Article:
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Sprained Ankle

Ankle sprains are common and most effect the lateral (the outside of the ankle) ligament. The ankle joint is the second most body part to be injured in sports. Poor rehabilitation after an initial sprain increases the chances of reoccurrences. Some studies have shown as high as a 70% reoccurrence rate in specific sports.

Patients often present with swelling, difficulty fully bearing weight (worse with grade ankle sprains), tenderness, bruising, loss of range of motion and pain. Long-term, patients may lose motor control/coordination with sports-related movements on the effected limb.

Treatment includes:

  • Proprioceptive (the ankle’s awareness of where it is) and balance-focused exercises to address impairments identified on the physical exam to allow safe return to activity/sport and reduce the risk of future sprains.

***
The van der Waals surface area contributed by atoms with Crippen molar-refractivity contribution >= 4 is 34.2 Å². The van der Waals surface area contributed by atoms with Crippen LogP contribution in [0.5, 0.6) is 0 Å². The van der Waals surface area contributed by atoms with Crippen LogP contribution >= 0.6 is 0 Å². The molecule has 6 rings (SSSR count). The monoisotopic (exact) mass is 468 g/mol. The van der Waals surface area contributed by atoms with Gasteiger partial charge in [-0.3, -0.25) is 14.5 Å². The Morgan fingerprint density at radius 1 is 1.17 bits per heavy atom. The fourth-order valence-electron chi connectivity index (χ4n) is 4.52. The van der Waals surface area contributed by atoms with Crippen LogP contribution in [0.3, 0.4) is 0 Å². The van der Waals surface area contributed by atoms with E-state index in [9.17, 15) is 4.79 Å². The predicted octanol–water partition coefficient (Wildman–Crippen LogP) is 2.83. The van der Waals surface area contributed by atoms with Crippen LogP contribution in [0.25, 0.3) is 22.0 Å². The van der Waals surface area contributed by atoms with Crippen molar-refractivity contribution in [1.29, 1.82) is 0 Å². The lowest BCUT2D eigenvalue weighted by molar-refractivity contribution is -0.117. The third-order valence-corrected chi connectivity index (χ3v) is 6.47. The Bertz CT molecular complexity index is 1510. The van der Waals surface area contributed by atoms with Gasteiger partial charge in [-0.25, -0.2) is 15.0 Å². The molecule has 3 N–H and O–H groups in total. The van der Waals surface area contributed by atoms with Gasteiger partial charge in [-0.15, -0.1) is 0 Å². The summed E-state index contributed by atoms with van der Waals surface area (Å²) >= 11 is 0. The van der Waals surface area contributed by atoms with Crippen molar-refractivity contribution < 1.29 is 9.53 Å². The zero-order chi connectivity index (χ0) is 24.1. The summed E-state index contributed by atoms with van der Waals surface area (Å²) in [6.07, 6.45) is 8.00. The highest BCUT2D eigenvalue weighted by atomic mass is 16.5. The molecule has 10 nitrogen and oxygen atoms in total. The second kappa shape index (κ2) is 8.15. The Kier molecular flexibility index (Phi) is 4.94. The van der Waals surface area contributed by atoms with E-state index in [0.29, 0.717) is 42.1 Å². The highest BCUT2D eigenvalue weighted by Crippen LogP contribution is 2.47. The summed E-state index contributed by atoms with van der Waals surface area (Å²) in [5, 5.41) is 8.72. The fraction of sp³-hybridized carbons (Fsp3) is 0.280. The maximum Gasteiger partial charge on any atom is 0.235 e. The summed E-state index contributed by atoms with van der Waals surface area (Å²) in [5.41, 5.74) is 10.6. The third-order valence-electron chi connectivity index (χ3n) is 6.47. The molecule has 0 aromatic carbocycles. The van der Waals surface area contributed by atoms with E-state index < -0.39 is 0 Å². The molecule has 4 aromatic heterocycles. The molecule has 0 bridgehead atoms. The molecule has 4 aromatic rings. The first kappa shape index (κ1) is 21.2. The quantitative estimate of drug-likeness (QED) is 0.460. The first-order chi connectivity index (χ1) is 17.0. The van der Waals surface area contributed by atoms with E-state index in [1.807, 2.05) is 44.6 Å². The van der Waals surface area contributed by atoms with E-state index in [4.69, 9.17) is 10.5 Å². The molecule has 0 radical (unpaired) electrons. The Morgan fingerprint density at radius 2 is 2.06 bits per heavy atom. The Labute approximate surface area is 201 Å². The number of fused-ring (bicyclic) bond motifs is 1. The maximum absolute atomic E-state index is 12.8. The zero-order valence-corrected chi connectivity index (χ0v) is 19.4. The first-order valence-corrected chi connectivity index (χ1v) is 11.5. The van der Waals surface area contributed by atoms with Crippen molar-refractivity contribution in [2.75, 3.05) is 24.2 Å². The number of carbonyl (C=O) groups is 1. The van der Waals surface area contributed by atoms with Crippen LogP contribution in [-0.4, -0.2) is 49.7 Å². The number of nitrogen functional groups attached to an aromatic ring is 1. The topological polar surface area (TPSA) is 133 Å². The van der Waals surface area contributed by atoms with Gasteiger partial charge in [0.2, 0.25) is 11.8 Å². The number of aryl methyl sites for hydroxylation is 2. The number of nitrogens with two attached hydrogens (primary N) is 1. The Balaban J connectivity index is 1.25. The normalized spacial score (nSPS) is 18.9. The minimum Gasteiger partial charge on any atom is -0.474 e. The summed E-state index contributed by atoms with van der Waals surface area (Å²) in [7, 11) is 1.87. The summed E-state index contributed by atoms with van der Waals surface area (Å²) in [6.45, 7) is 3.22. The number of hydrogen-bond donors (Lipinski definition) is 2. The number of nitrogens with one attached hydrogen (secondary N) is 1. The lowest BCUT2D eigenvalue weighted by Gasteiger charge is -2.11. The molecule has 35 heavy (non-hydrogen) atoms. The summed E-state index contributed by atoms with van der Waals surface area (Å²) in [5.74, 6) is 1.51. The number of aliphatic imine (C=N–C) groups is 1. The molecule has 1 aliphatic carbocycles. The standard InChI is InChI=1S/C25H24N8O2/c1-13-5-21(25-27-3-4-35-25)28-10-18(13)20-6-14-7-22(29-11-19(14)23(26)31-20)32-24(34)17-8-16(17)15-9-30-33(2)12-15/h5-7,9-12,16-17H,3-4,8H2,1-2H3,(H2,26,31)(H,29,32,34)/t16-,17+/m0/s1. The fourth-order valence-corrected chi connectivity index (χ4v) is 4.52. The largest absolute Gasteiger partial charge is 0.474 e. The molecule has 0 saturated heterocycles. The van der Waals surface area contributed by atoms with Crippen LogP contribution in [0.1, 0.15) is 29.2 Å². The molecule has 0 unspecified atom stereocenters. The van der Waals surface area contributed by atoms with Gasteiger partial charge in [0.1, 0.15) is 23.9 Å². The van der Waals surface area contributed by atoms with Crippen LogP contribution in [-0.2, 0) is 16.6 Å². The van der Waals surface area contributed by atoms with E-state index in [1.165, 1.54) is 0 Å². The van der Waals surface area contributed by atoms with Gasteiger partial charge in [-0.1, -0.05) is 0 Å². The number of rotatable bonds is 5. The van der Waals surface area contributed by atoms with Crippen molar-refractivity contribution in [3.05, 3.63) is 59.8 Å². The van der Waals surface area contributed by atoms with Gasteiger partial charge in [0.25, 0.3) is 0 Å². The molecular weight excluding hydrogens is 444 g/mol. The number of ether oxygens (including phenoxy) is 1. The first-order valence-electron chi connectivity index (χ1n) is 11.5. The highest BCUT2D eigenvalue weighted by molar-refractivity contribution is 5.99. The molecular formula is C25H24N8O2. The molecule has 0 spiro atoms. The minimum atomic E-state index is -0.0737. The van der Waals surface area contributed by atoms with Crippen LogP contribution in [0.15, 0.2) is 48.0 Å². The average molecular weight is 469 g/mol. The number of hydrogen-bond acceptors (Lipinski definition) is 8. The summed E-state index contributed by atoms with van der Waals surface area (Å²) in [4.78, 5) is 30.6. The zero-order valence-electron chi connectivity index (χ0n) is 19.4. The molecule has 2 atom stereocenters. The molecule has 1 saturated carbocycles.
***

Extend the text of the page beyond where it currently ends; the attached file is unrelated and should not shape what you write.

• Exercises to include protected active range of motion, stretching to improve ankle mobility/range of motion and strength.
  • Manual therapy to increase ankle range of motion, foot mobility, normal gait parameters and reduce swelling.
  • Strategies to increase weight bearing including review of the usage of supports such as braces, taping or semi-rigid bracing depending on the severity of the injury.
  • Graded return to desired activity or sport.

References:

  1. Martin, Robroy L. et al. “Ankle Stability and Movement Coordination Impairments: Lateral Ankle Ligament Sprains Revision 2021.” Journal of Orthopaedic & Sports Physical Therapy, Vol. 51, No. 4, 2021, pp. CPG1-CPG80. Journal of Orthopaedic & Sports Physical Therapy (JOSPT), https://doi.org/10.2519/jospt.2021.0302.
  2. Yeung, M S et al. “An Epidemiological Survey on Ankle Sprain.” British Journal of Sports Medicine, Vol. 28, No. 2, 1994, pp. 112-116. BMJ, https://doi.org/10.1136/bjsm.28.2.112.

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